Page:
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Misfiring in Babylon: The Story of West Indian Cricket

Misfiring in Babylon: The Story of West Indian Cricket

by Binoy Kampmark

Within a short span of time, two documentaries on cricket have emerged. The first is James Erskine’s Botham-dominated From the Ashes; the second, Steven Riley’s Fire in Babylon, an examination of the West Indian cricket story. While the account is colourful, powerful and passionate, more time might have been spent on the Frank Worrell years. The omission of any deep discussion of the 1960s, other than to dismiss it as charmingly defeatist, is a pity, given how critical Worrell’s brief stewardship was for the game.

Riley’s style fuses interviews, narrative and music. Groundsmen, fans, and very heavily dreadlocked Rastafarians keep company with the cricketers. Perhaps the most impressive cricketer interviewed in the film is the bludgeoning opening batsman Gordon Greenidge. Even in retirement, he is gritty, angry, determined. When he took to the field, his bat became something of a club to be borne against his opponents. For the most gifted of all – Sir Vivian Richards – the bat was a sword he put his opponents to.

A rather large target of the documentary is the transformation of the cheerful ‘calypso’ cricketer less prone to winning than entertaining into a ruthless outfit of aggression. The transformation took place after the bruising encounter with Australia in the series of 1975-6. Having pulverised the English tourists the preceding summer, the demon speedsters in the form of Lillee and Thompson repeated the effort against the West Indies. With the cherry flying past faces and caps came the now common practice of sledging. The calypso cricketer was duly given his marching orders.

From that moment on, the pace battery became the weapon of choice (if, indeed, you had the choice). The fearsome power of the West Indian bowling attack banished spinners to the fringes. With the emergence of World Series Cricket, speed and confrontation became the modus operandi of cricketing sides. Batsmen began to fill the casualty wards. As the speedster Andy Roberts claimed: ‘It’s not that we wanted to hit people. It’s that they got hit.’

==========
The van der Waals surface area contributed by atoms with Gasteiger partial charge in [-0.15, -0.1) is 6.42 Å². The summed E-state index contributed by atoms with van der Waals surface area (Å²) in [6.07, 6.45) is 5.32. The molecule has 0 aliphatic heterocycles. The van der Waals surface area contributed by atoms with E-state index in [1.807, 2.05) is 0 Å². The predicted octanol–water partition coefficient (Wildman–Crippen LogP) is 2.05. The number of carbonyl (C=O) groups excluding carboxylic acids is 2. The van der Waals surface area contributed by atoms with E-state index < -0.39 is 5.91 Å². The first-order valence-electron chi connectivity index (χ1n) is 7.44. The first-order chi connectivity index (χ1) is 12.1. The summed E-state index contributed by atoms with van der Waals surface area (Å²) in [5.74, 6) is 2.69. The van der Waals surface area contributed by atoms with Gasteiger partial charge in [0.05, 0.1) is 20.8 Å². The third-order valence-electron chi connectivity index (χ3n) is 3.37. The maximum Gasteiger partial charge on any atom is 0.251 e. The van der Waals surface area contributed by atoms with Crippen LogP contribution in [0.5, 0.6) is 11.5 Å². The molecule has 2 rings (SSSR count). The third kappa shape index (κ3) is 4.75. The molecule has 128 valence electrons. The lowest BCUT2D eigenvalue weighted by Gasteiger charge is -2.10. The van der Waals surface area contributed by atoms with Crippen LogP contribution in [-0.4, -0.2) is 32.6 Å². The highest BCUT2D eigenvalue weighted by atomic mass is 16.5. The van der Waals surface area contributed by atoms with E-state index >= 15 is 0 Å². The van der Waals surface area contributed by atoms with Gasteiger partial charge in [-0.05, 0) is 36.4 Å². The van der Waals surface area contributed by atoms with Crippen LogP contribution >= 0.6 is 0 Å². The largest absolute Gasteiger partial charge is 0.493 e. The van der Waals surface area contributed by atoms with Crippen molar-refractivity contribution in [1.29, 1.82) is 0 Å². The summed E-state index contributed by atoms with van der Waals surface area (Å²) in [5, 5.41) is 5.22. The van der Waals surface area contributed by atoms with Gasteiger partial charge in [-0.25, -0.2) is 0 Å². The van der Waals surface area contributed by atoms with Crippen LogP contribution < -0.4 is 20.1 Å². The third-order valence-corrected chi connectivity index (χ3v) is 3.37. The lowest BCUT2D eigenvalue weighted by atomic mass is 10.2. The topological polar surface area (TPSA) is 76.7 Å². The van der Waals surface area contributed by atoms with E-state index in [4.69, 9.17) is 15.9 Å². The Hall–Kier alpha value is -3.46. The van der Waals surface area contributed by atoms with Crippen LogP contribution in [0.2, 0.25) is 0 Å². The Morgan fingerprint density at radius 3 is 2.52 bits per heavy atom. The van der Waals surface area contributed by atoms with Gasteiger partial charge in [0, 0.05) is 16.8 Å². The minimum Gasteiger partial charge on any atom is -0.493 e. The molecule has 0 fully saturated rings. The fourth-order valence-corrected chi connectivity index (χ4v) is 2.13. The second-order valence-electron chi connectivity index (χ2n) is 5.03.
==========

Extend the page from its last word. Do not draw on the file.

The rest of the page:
India were the first recipients of the pace experiment, while England was crushed by a revitalised team determine to make the South African-born skipper Tony Greig pay for his remark about making the tourists ‘grovel’. The pinnacle of the experiment was the defeat of England by a ‘blackwash’ of 5-0 on their home soil in 1984.

At times, the documentary slides into a simple styled politics, which is perhaps inevitable as Riley has evidently made a conscious decision to keep the film West Indian in perspective. The idea that this formidable assembly of cricketers was a political extension is only correct at points. One might have hoped that West Indian politics reflected the discipline and industry of Clive Lloyd’s men, but this was simply not the case. Cricket remains one of the only things that unites that loose island collective, and it, like its nation’s leaders, is going to seed.

Nor is the racial picture an entirely simple one of white tyranny and black oppression. The emergence of black supremacy in the Caribbean had various groups in its sights – Indians amongst them. While the doctrine of Rasta is given more than a favourable nod in this documentary, there is little doubt that it has had its fair share in causing problems in those islands.

Nor is it entirely accurate to single out the West Indian players as being victims of white officialdom in terms of poor payments. All cricketers were paid poorly till the arrival of Packer World Series. But it also produced the logic of monetary value irresistible to the likes of Colin Croft. Croft, perhaps the most candid of all those interviewed, did not shy away from the highest bidder. When it came to the rebel tour of apartheid South Africa, he was the most notable defector. A mercenary for Packer can well be a mercenary for White South Africa. His team members thought otherwise.

A final quibble. There are some irritating instances when the footage is manipulated. Sequences are changed, time frames confused between pre and post-WSC footage. Sunil Gavaskar’s furious walk off the pitch is probably an edited version of a performance that took place in response to an umpiring decision in Australia, not the West Indies during the pace barrage that led to a ‘surrendered’ match.

Despite these reservations, Riley’s effort is a good one. A game made for white aristocrats on immaculately tended lawns was, in time, taken over by the ancestors of the very individuals they retained as slaves. So much so, in fact, that the Caribbean Marxist writer C.L.R James would laud it in his memoir Beyond the Boundary as one of the finest things to have ever been brought to the islands.


Binoy Kampmark was a Commonwealth Scholar at Selwyn College, Cambridge. He lectures at RMIT University, Melbourne. Email:

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